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Become Like a Little Child

BreakPoint | by Paul Miller | Sep. 16, 2009

On more than one occasion, Jesus tells his disciples to become like little children.

The most famous is when the young mothers try to get near Jesus so he can bless their infants. When the disciples block them, Jesus rebukes his disciples sharply. “Let the children come to me; do not hinder them, for to such belongs the kingdom of God. Truly, I say to you, whoever does not receive the kingdom of God like a child shall not enter it” (Mark 10:14-15). Jesus’ rebuke would have surprised the disciples. It would have seemed odd. Children in the first century weren’t considered cute or innocent. Only since the nineteenth-century Romantic era have we idolized children.

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Radical, Moderate God

BreakPoint | Stephen Reed | Aug. 25, 2009

So often in Christian teaching, we learn that God, oftentimes a radical in His dealings with human beings, is also essentially a “moderate” when it comes to figuring out His will. By that, I mean that His procedure is moderate, even while His approach may be radical. Few can doubt Jesus’ radical love, proven in His dealings with His disciples or perfect strangers in the gospel accounts.

But many times you will hear learned Christian teachers stress in their lessons on theology that the path of a Christian lies not in being a total libertine, nor as a complete ascetic. Instead, as Jesus said so eloquently, we are to be both “in the world, yet not of the world.” Or when it comes to our mindset here on earth, Jesus tells us to be “as innocent as doves but as wise as serpents.”

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God and Science Do Mix

BreakPoint | Tom Gilson | Aug. 21, 2009

If God kept arbitrarily interfering in nature as Haldane and Krauss imagine, we could never distinguish His message, the signal, from the noise of nature’s irregularities. To reveal Himself to humans—to communicate—He must break into nature sometimes, but He must do so rarely. There must be an ordinary course of events, so that we can discern what is out of the ordinary. If miracles happened everywhere every day, they would not be miracles at all. They would communicate nothing, and thus they would not serve God’s relational purposes.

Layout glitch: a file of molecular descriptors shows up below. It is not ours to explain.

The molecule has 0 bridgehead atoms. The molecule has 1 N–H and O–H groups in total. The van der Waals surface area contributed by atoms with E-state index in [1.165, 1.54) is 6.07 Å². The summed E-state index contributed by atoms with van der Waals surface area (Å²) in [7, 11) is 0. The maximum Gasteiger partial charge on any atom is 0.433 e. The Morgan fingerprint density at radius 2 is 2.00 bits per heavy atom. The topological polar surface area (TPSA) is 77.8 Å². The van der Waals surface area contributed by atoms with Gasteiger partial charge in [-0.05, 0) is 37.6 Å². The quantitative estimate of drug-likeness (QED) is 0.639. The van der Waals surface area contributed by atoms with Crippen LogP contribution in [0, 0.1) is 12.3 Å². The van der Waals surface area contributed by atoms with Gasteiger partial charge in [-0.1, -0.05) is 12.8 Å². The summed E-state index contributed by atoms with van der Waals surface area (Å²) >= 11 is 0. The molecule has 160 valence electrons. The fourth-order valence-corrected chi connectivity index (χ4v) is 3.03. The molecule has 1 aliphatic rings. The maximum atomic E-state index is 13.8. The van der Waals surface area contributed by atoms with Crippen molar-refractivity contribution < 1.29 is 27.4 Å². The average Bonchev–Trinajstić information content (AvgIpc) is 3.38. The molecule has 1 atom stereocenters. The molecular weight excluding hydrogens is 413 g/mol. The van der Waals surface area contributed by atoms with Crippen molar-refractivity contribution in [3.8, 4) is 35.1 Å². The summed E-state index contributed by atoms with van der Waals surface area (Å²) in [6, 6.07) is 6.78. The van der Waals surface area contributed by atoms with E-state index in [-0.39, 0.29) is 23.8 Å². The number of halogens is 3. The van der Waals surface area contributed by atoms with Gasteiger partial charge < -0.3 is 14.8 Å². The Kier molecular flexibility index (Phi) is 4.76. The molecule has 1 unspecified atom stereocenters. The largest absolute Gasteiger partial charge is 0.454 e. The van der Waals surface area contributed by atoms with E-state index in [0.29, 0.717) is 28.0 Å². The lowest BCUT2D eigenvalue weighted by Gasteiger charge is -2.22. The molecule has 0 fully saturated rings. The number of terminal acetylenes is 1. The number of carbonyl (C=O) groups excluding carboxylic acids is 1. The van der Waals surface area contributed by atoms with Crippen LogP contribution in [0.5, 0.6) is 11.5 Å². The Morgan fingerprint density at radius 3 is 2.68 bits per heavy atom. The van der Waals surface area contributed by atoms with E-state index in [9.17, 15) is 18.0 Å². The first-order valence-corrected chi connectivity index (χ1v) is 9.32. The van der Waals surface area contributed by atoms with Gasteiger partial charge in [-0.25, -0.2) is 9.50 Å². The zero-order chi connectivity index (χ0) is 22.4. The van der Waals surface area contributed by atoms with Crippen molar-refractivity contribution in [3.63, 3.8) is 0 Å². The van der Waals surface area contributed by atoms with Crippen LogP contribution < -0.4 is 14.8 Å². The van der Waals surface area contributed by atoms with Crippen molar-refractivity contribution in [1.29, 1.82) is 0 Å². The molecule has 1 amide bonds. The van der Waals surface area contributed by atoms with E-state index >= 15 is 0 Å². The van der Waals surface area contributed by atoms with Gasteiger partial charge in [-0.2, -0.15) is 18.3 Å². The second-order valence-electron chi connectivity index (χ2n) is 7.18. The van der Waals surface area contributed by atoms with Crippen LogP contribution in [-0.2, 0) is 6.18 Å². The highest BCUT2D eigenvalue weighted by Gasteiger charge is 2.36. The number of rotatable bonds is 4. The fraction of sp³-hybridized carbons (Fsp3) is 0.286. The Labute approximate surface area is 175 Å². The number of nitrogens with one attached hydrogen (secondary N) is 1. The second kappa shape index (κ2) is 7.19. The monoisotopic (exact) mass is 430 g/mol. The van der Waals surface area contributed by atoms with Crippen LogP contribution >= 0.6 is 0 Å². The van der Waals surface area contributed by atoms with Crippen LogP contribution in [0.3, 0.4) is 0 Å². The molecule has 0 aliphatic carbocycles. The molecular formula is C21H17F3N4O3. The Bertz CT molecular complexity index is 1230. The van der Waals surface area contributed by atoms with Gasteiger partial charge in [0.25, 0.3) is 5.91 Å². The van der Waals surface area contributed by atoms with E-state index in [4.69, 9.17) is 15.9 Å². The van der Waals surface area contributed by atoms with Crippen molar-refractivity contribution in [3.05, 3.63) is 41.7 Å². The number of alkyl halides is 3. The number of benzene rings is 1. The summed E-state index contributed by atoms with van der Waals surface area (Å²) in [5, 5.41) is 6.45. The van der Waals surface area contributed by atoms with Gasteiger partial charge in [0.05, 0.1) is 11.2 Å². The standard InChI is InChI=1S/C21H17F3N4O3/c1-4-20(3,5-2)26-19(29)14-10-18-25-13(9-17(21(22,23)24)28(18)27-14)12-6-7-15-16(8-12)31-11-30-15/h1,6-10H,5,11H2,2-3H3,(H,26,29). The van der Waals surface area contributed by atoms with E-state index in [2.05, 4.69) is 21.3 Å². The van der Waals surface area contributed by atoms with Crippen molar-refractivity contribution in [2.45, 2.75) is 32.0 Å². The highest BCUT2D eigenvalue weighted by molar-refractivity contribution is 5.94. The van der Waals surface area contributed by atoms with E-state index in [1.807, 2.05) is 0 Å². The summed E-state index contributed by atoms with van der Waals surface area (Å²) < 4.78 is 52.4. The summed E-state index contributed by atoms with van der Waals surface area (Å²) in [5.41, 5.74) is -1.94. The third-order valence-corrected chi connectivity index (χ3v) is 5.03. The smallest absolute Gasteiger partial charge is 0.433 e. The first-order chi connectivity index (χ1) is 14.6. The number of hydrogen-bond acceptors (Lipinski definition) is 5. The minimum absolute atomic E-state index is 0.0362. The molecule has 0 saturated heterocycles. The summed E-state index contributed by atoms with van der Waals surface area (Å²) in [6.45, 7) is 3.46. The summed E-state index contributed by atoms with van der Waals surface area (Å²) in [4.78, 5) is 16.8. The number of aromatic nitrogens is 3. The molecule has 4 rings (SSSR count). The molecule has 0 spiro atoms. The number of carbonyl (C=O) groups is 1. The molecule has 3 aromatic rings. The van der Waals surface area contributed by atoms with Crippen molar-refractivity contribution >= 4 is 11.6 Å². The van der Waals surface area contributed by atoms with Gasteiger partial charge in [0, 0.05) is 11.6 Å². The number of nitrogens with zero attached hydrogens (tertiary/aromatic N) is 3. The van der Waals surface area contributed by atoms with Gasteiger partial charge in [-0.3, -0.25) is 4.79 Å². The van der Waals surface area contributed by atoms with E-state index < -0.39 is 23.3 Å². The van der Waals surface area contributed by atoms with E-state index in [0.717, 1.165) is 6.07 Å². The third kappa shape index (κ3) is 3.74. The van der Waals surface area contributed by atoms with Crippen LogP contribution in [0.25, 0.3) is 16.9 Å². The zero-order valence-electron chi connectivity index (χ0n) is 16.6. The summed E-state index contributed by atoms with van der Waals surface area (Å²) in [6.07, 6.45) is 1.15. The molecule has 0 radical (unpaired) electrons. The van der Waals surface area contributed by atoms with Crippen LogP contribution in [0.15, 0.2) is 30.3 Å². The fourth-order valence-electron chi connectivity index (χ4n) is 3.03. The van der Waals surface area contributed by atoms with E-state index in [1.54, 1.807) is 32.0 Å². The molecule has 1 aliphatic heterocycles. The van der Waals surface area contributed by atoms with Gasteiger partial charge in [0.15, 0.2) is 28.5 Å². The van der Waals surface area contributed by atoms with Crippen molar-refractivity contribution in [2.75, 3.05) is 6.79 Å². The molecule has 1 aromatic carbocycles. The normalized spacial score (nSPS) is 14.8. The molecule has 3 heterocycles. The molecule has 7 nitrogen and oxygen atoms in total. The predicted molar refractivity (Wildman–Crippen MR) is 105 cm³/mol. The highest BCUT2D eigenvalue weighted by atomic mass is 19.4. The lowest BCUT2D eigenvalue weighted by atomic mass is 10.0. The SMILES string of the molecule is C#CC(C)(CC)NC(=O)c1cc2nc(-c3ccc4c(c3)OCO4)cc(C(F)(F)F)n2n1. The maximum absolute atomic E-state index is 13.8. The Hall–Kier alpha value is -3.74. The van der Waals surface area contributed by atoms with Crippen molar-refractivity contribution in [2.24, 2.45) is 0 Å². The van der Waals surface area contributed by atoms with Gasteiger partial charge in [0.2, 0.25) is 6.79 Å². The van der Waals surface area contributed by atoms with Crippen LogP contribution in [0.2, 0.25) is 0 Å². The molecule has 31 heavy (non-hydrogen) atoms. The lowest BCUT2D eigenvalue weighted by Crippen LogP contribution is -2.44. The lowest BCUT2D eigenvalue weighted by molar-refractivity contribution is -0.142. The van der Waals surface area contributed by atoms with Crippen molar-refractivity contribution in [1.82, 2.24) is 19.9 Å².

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So Help Me, God

BreakPoint | T.M. Moore | July 21, 2009

The old saw makes an all-too-true point: How can you tell when a politician is lying? Are his lips moving? Americans have become increasingly cynical about their leaders.

We want to trust them, and we hope they’ll tell us the truth and keep their word. But it seems that, when push comes to shove, politicians are only interested in their own agendas.

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Helping Students ‘Get It’

BreakPoint | John Stonestreet | May 15, 2009

A major project for those of us who work with students is to help them “get” Christianity. While a significant number of Christian students reject Christianity during their university years, far more struggle to embrace a faith that is not really authentic or orthodox. Theirs is a “moralistic therapeutic deism,” as Christian Smith put it—a tame faith that is privatized and perhaps personally meaningful but which is not publicly true, culturally significant, or fundamentally informative to the rest of their lives.